Jamie Bowie: Team boosted by Florida training

OUR plan in going to Florida this month was to be able to get away as a group and to train in better weather. We certainly got away as a group. The fact that we had a tornado warning last week will tell you that the weather was not quite as good as we’d hoped for.

Jamie Bowie and the British 4x400m relay team were beaten to gold in Sopot by the record-breaking US team. Picture: Getty
Jamie Bowie and the British 4x400m relay team were beaten to gold in Sopot by the record-breaking US team. Picture: Getty

Having said that, it was still generally warmer here than I’m told it has been back in Scotland, and that had several advantages. There are health benefits, for a start – training in the sunshine tops up the Vitamin D levels, and in the speed-based sessions you need warmth if you are going to get quality training done. Also, when you are living and working together as a group it can do wonders for your morale: if someone has a poor session, for example, the others in the group can lift them for the next session.

All of our Sco400 training group were out in Clermont, Florida: that is seven athletes with our coach Piotr Haczek and our physiotherapist Stephen Mutch. Even Kaska, Piotr’s wife, and their son Piotrek were with us. Piotrek took his first steps when we were out here, so you could say that while we were learning to run, he was learning to walk.

Having our physio with us was also a massive boost to the tough training regime, which often involved up to three sessions per day. We all shared a large villa, the Sco400 family home, and we quickly converted it into an athlete-friendly house. The swimming pool was in regular use for active recovery and the garage was converted into Mutcho’s rehab centre – not quite as sophisticated as our regular physio home at Space Clinics in Edinburgh, but it did the job very well. We had a well-established routine: training at the track at Clermont then returning home, in the pool for active recovery and any physio treatment or rehab work.

Recovery is extremely important with such a tough training regime, and both the swimming pool and Mutcho played an important role in recovery. One of the best recovery strategies we have is sleep, which means afternoon naps were programmed in regularly. Nutrition is equally important, and we tried to eat and refuel pretty rapidly after sessions.

We established a rota for cooking and cleaning – it’s the Sco400 answer to Can’t Cook, Won’t Cook. If you can’t cook you’re on cleaning duties, and if you fancy yourself as the next Gordon Ramsay you’re on the cooking rota.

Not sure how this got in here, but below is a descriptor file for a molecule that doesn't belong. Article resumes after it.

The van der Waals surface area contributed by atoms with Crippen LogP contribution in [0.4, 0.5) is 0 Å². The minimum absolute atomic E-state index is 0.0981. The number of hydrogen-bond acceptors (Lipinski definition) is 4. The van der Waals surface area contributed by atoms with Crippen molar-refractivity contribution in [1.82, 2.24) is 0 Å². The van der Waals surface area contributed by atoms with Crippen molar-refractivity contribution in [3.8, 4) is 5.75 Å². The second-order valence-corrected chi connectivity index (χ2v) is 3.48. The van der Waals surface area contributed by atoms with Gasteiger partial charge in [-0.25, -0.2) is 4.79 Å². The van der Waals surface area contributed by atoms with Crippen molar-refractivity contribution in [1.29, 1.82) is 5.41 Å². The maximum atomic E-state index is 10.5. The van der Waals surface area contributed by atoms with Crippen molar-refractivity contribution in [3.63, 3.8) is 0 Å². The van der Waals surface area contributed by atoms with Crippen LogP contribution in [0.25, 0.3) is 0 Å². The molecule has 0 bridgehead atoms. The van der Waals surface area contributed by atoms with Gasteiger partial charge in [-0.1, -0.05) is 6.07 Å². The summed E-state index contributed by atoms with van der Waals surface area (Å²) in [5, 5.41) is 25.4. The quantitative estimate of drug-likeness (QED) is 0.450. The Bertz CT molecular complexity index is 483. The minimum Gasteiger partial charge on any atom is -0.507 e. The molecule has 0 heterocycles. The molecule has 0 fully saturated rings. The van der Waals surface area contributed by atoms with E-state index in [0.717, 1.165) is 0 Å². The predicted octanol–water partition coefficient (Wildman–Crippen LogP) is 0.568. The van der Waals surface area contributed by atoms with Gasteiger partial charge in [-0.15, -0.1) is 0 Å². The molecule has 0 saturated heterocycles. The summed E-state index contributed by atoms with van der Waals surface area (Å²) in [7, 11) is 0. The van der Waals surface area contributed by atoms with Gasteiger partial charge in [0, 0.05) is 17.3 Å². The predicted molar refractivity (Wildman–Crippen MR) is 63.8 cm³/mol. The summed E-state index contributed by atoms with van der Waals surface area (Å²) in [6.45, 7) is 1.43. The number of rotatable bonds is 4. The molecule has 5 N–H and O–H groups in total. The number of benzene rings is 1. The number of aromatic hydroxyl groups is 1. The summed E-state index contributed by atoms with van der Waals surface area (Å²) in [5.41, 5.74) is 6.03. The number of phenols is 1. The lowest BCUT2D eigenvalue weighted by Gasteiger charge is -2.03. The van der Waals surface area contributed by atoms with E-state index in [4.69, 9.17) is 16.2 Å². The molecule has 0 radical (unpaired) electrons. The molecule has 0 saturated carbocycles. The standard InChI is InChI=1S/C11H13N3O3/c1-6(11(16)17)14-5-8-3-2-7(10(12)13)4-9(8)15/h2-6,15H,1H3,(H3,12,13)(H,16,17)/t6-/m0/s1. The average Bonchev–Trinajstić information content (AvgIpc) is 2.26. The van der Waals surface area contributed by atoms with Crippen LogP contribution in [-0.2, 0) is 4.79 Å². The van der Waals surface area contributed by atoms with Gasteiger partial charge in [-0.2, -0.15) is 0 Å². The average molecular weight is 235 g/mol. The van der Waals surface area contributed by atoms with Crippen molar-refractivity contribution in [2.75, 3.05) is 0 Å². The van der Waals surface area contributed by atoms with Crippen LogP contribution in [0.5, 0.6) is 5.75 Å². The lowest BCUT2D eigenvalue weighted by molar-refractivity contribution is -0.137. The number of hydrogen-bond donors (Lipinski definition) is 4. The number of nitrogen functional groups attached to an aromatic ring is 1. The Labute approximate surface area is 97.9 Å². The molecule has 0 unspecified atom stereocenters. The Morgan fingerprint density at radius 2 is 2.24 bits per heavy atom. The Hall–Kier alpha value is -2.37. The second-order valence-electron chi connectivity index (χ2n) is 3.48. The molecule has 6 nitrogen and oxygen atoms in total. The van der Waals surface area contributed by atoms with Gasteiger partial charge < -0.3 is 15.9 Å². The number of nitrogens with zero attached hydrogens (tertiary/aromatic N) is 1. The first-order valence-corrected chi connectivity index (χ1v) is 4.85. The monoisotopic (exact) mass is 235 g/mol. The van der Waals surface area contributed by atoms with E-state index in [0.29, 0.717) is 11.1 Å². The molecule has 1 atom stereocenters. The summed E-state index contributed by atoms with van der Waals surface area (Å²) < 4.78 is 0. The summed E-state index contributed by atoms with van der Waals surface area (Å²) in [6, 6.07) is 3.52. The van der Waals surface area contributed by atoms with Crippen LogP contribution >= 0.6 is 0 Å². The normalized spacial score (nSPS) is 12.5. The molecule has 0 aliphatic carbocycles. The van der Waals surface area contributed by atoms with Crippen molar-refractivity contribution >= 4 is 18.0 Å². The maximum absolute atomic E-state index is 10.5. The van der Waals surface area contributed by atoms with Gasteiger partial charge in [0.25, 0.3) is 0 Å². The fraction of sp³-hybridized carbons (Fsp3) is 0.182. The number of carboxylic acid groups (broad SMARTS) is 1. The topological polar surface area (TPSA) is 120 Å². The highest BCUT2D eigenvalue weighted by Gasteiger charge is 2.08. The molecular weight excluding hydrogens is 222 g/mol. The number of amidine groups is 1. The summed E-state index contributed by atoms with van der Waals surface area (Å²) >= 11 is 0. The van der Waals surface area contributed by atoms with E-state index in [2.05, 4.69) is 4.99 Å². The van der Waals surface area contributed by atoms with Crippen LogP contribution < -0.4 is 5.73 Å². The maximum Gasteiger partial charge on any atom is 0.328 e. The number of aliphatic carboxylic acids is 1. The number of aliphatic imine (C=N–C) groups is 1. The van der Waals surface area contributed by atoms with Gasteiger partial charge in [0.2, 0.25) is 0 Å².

I have quite a passion for cooking, and have to admit I was quite pleased with the risotto I made for lunch the other day. There was a little competition with the cooking, although we didn’t quite go as far as Come Dine With Me and give marks afterwards for hosting skills and presentation. I’m not necessarily claiming that my risotto was by far the best meal…let’s just say that some other members of the group are not so enthusiastic about cooking.

One other advantage of being on training camp together is that it gives you the experience in miniature of competition life. The villa felt like it was part of an athletes’ village, which is something most of us have little experience of as yet. Hopefully we’ll have a bit more experience of it by the end of the summer.

To end our camp at the weekend before heading home on Sunday we went up to Gainsville for the Florida Relays meeting, which had a real buzz about it. After a good month of hard training I was happy with my individual performance in the 400m. It was my first race outdoors, and requires a totally different mindset from running an indoor 400m. It gave Piotr and me a good opportunity to see what stage of training we’re at and what we need to work on in the next four weeks.

With the 4x400m we left everything on the track. It was a big event for the Sco400 boys with such a great atmosphere, so it was a good testing ground for the nerves.

We were quite a bit short of what we wanted to run as a team, but with a few more opportunities on the cards we will use that experience to improve next time.

Now that we’re back in Scotland we’ll have to readjust to training in the cooler and wetter training conditions that we’ re more accustomed to. As long as the weather stays on the cold side we won’t be able to do the same kind of quality work that we’ve been able to put in during the better days here, but we will be able to put a lot of volume back into our sessions.

After a few weeks back home, I will return to Florida at the start of next month for a British Athletics training camp. I hope to then be selected for the 4x400m relay squad for the inaugural IAAF World Relay Championships, which take place in the Bahamas on 24 and 25 May.

If I do get the green light for selection I will go straight out there from Florida. The relays are very early in the outdoors season, so I suspect that form from the indoors season will have a strong influence on the squad.

If that is the case, I would be hopeful of getting a place, having been a member of the quartet that won silver at the IAAF World Indoors in Sopot (Poland).

Although individually we are not the four fastest in the 400m world rankings, together as a quartet we showed that we have a strong, determined and motivated team. At the end of the day it took a world record to beat us, and I think there is a lot more to come from the squad.

You can never take selection for granted, but it would be great to be a part of the first major outdoors event of the year, and to find out what it is like at championships that are just for relays. The Bahamas is a pretty special location, they have an excellent record in the 4x400m and are the current Olympic champions, so I imagine a large and very exuberant crowd will turn out to support the event.